Three Years at Newman — By Fr. Joseph, OP

MINUTH-JOSEPH-Webwent into my first assignment at Purdue University having no idea what to expect.  I had worked in campus ministries with many priests.  But to actually serve people as a priest, I had no idea.  I simply wanted to do great things.  What I didn’t see was that it was all about the person in front of me.

The Newman Center there, though they don’t call it a Newman Center, is huge.  I was at a volunteer fair at the church, and a Chinese student by the western name of Mark, told me this was his first experience of the Catholic Church.  He said it was awesome to see all the service the Church does.

I looked at all the displays.  There were Bible studies and faith sharing groups of all sorts, but for service, there were relatively few.  There was nothing on an ongoing, daily basis.  I’ve worked at a number of after-school programs and know how valuable college students can be as mentors to the youth.  So, inspired by Mark, I started the Mentoring At-Risk Kids (MARK) program.  By the end of the year, we had over a hundred college students mentoring kids. 

That just fell into place, and it inspired a young woman to ask me about a similar program to visit the elderly, which became the NAME (Never Alone: Ministry to the Elderly) ministry.  This eventually came to include hospice work.  While answering theological questions in Bible Studies showed the value of studying St. Thomas Aquinas, I found I had a knack for connecting people to service work.  I realized the old mantra that “all college students want is free food” is not true.  They want the bar to be raised, not lowered.  There were lots of great things happening at Purdue, and I was proud to be a part of it.

I thought coming to Mizzou would be easy; just bring Purdue to Mizzou!  And just like the community at Purdue, the Catholic community in Columbia has proven to be as loving and committed.  But the unity of heaven provides for endless variety.  West Lafayette and Columbia are not the same.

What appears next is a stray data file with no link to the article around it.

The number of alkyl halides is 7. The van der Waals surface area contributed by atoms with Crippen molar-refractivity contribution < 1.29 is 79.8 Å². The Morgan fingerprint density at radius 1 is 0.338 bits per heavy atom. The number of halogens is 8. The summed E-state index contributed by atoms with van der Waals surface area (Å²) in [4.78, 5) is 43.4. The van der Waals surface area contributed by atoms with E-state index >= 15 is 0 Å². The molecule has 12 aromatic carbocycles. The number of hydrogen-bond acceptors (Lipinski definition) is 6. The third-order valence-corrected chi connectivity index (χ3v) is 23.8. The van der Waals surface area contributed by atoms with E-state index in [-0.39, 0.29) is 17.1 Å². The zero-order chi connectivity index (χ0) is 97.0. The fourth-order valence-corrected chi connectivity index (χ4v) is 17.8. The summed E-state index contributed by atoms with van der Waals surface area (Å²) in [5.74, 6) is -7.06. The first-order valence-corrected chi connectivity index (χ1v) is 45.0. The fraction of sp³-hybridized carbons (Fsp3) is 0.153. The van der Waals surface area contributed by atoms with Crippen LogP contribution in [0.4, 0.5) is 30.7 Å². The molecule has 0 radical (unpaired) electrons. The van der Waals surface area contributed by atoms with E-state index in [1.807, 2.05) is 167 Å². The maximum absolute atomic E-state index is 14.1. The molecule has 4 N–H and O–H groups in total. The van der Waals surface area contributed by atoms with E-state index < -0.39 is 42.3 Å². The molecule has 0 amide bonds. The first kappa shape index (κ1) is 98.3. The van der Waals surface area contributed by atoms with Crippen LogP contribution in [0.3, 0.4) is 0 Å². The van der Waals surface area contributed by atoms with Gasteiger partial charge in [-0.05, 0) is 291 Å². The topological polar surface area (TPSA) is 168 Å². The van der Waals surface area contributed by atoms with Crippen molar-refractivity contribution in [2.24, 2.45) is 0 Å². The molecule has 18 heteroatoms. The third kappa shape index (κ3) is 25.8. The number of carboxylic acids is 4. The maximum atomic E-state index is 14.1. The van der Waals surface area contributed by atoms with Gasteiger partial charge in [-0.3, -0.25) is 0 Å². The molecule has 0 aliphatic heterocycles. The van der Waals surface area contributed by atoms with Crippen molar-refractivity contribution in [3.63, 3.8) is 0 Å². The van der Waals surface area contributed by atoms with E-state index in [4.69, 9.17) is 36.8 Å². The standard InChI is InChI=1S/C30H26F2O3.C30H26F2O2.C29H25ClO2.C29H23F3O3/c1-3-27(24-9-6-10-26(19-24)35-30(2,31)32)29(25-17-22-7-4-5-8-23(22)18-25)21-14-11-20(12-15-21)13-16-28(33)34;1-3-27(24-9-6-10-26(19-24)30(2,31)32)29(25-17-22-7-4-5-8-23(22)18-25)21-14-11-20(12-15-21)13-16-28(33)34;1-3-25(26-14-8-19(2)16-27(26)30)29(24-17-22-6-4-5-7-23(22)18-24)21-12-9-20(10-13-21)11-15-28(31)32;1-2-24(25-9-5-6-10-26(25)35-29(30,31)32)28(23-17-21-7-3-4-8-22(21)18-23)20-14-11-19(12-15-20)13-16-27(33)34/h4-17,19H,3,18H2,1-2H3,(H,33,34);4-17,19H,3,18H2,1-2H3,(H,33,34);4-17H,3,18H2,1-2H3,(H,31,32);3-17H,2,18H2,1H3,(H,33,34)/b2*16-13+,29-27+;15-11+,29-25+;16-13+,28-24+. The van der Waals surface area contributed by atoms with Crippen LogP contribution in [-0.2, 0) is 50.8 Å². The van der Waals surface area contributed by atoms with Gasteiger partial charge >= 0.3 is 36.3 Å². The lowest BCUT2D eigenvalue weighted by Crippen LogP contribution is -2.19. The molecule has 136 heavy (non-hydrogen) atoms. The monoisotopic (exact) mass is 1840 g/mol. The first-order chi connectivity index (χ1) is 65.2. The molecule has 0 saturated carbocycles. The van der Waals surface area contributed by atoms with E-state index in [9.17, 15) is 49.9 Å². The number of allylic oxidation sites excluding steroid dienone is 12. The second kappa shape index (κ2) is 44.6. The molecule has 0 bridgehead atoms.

Mentoring kids and visiting the elderly are still important, but how that work got up and running here was very different, and they operate very differently.  The majority of my work here has been in other areas.  At first, it was assisting FOCUS (Fellowship Of Catholic University Students).  The tremendous growth in numbers is largely attributable to them.  I also needed to learn how the campus ministry was so successful here.

Recently what seems to occupy most of my time here at the Newman Center is formal “Spiritual Direction,” meeting people on a regular bases.  I also see many more resident and student parishioners for informal spiritual direction as needed, and even more people for confession, even outside of posted times.  The differences between Purdue and Mizzou are nothing compared to the differences between any two individuals.

I don’t know precisely what my successor has to offer.  Regardless, my advice to the newly ordained priest to follow in my footsteps is this: “Don’t worry about being a good priest, worry about the person who crosses your path.”  I guess one could say that about any vocation or job.  Going to Bloomington I know I have a lot to draw on, but it all depends on what the person in front of me needs.  I know this because for three beautiful years, I was a Tiger, and it will always be a part of me.  Thank you for all your hospitality, inspiration, and love.